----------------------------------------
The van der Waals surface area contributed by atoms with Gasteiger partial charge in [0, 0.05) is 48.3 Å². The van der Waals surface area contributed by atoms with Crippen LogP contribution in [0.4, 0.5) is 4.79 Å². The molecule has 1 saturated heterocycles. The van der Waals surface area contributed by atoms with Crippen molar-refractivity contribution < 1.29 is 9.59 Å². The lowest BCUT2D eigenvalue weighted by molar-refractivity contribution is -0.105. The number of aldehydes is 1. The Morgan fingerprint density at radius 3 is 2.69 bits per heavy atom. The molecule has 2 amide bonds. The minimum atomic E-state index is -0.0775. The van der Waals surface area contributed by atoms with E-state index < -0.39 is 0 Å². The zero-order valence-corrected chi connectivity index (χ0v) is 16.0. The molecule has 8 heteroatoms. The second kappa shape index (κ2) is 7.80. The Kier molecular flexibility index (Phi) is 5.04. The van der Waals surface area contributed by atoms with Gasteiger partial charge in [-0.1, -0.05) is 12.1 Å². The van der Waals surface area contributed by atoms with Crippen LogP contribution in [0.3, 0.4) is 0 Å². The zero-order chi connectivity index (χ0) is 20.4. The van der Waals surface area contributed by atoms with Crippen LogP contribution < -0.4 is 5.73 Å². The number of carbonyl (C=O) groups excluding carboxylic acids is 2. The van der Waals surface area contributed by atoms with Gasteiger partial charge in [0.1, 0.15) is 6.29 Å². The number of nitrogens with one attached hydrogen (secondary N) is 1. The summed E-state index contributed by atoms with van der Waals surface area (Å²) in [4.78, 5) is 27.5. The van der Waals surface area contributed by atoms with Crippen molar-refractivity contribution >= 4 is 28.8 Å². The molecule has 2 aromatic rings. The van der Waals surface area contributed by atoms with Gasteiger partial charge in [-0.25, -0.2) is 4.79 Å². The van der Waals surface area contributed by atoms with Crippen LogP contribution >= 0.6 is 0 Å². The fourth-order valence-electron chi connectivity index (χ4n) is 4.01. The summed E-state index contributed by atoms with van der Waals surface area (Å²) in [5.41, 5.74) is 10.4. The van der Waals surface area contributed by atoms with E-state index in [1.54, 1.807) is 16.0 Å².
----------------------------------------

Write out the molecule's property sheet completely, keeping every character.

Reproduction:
The van der Waals surface area contributed by atoms with Gasteiger partial charge in [0, 0.05) is 48.3 Å². The van der Waals surface area contributed by atoms with Crippen LogP contribution in [0.4, 0.5) is 4.79 Å². The molecule has 1 saturated heterocycles. The van der Waals surface area contributed by atoms with Crippen molar-refractivity contribution < 1.29 is 9.59 Å². The lowest BCUT2D eigenvalue weighted by molar-refractivity contribution is -0.105. The number of aldehydes is 1. The Morgan fingerprint density at radius 3 is 2.69 bits per heavy atom. The molecule has 2 amide bonds. The minimum atomic E-state index is -0.0775. The van der Waals surface area contributed by atoms with E-state index < -0.39 is 0 Å². The zero-order valence-corrected chi connectivity index (χ0v) is 16.0. The molecule has 8 heteroatoms. The second kappa shape index (κ2) is 7.80. The Kier molecular flexibility index (Phi) is 5.04. The van der Waals surface area contributed by atoms with Gasteiger partial charge in [-0.1, -0.05) is 12.1 Å². The van der Waals surface area contributed by atoms with Crippen LogP contribution in [0.3, 0.4) is 0 Å². The zero-order chi connectivity index (χ0) is 20.4. The van der Waals surface area contributed by atoms with Crippen LogP contribution < -0.4 is 5.73 Å². The number of carbonyl (C=O) groups excluding carboxylic acids is 2. The van der Waals surface area contributed by atoms with Gasteiger partial charge in [0.1, 0.15) is 6.29 Å². The number of nitrogens with one attached hydrogen (secondary N) is 1. The summed E-state index contributed by atoms with van der Waals surface area (Å²) in [4.78, 5) is 27.5. The van der Waals surface area contributed by atoms with Crippen molar-refractivity contribution >= 4 is 28.8 Å². The molecule has 2 aromatic rings. The van der Waals surface area contributed by atoms with Gasteiger partial charge in [-0.25, -0.2) is 4.79 Å². The van der Waals surface area contributed by atoms with Crippen LogP contribution >= 0.6 is 0 Å². The fourth-order valence-electron chi connectivity index (χ4n) is 4.01. The summed E-state index contributed by atoms with van der Waals surface area (Å²) in [5.41, 5.74) is 10.4. The van der Waals surface area contributed by atoms with E-state index in [1.54, 1.807) is 16.0 Å².